Category: non trek

susiephone:

maramahan:

susiephone:

sci-fi jobs that must exist that i find inexplicably amusing:

  • space customs
  • tow trucks except they’re towing illegally parked spaceships
  • for that matter, spaceship thieves, if only for how much more effort i imagine that would take
  • irs agents who have to find tax evaders who went 2 or 3 galaxies over
  • literally everything about the concept of the space version of the dmv
  • imagine being the person who teaches hapless 16 year olds how to fly a spaceship
  • people who analyze Old Earth media for a living the same way people now analyze shakespeare or beowulf, aka a bunch of scholarly and serious academics writing papers arguing the true meaning of Mean Girls and Jojo’s Bizarre Adventure and A Very Potter Musical
  • cruise spaceships. you’re taking a slow tour of saturn’s rings and people are still complaining about you running out of cocktail sauce

feel free to add more

  • Space cartographer. Some poor sucker’s gotta literally count the stars in order to chart ‘em. Did you think computers made the maps??
  • Gas station attendant, but in space. You thought earth truck stops were liminal? Try pausing to refuel on an asteroid hurtling though the middle of inky-black nowhere. You’d see some interesting folks pass through, though
  • Imagine working at a space hotel, for that matter
  • Traveling Salesman

op, back again, with more

  • IT workers who deal with tech that can communicate across the multiverse, rearrange people’s molecules, and communicate with ancient eldritch gods…….and 9 out of 10 problems can still be fixed with “read the instruction manual” or “did you turn it off and back on again”
  • let’s players. people’s love of video games and screaming profanity at said video games transcends galaxy and species lines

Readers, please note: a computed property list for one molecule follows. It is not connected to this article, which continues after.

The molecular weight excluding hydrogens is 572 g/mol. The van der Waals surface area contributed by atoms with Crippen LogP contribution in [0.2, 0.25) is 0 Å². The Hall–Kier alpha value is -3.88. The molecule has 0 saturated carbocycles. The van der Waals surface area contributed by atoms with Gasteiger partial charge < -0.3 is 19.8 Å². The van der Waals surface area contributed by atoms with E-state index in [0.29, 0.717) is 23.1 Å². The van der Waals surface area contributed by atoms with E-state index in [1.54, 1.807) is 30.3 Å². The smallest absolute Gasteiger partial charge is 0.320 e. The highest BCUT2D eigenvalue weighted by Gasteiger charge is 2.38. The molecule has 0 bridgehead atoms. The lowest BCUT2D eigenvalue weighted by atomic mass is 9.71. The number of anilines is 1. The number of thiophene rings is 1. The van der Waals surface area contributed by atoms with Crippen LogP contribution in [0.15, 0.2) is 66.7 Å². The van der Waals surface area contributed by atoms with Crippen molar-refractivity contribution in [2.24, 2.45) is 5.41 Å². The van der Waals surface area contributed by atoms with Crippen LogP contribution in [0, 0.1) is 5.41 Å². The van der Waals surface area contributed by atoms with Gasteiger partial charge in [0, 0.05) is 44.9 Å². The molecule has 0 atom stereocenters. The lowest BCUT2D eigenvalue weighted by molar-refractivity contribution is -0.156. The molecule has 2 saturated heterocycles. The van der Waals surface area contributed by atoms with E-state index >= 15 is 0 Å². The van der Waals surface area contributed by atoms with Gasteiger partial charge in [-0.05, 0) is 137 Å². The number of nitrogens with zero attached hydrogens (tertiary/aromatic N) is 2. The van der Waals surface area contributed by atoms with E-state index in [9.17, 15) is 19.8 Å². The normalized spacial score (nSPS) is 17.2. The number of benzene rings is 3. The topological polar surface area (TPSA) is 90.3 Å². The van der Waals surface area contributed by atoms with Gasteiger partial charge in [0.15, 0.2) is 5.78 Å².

• the post office. bravest people in ‘verse. though they did have to change their creed. it’s now: “neither snow nor rain nor heat nor black holes nor meteor showers nor solar flares stays these couriers from the swift completion of their appointed rounds…”
  • also, food delivery peeps. all the above danger + dealing with more drunk aliens.
  • SPACE UBER
  • tourist traps. “welcome to the galaxy’s biggest ball of yarn. yes, it’s this one, not the one on mars. the martians are filthy liars and they’ve always been jealous of our superior attraction.”
  • science museum tour guides. the museums have gotten…….very big. it’s a very exhausting job, but it’s so worth it when the field trips full of kids from various galaxies get all excited
  • space drug dealers

nasa:

Watch Mercury Transit the Sun on Nov. 11

On Nov. 11, Earthlings will be treated to a rare cosmic event — a Mercury transit.

image

For about five and a half hours on Monday, Nov. 11 — from about 7:35 a.m. EST to 1:04 p.m. EST — Mercury will be visible from Earth as a tiny black dot crawling across the face of the Sun. This is a transit and it happens when Mercury lines up just right between the Sun and Earth.

Mercury transits happen about 13 times a century. Though it takes Mercury only about 88 days to zip around the Sun, its orbit is tilted, so it’s relatively rare for the Sun, Mercury and Earth to line up perfectly. The next Mercury transit isn’t until 2032 — and in the U.S., the next opportunity to catch a Mercury transit is in 2049!

How to watch

Our Solar Dynamics Observatory satellite, or SDO, will provide near-real time views of the transit. SDO keeps a constant eye on the Sun from its position in orbit around Earth to monitor and study the Sun’s changes, putting it in the front row for many eclipses and transits.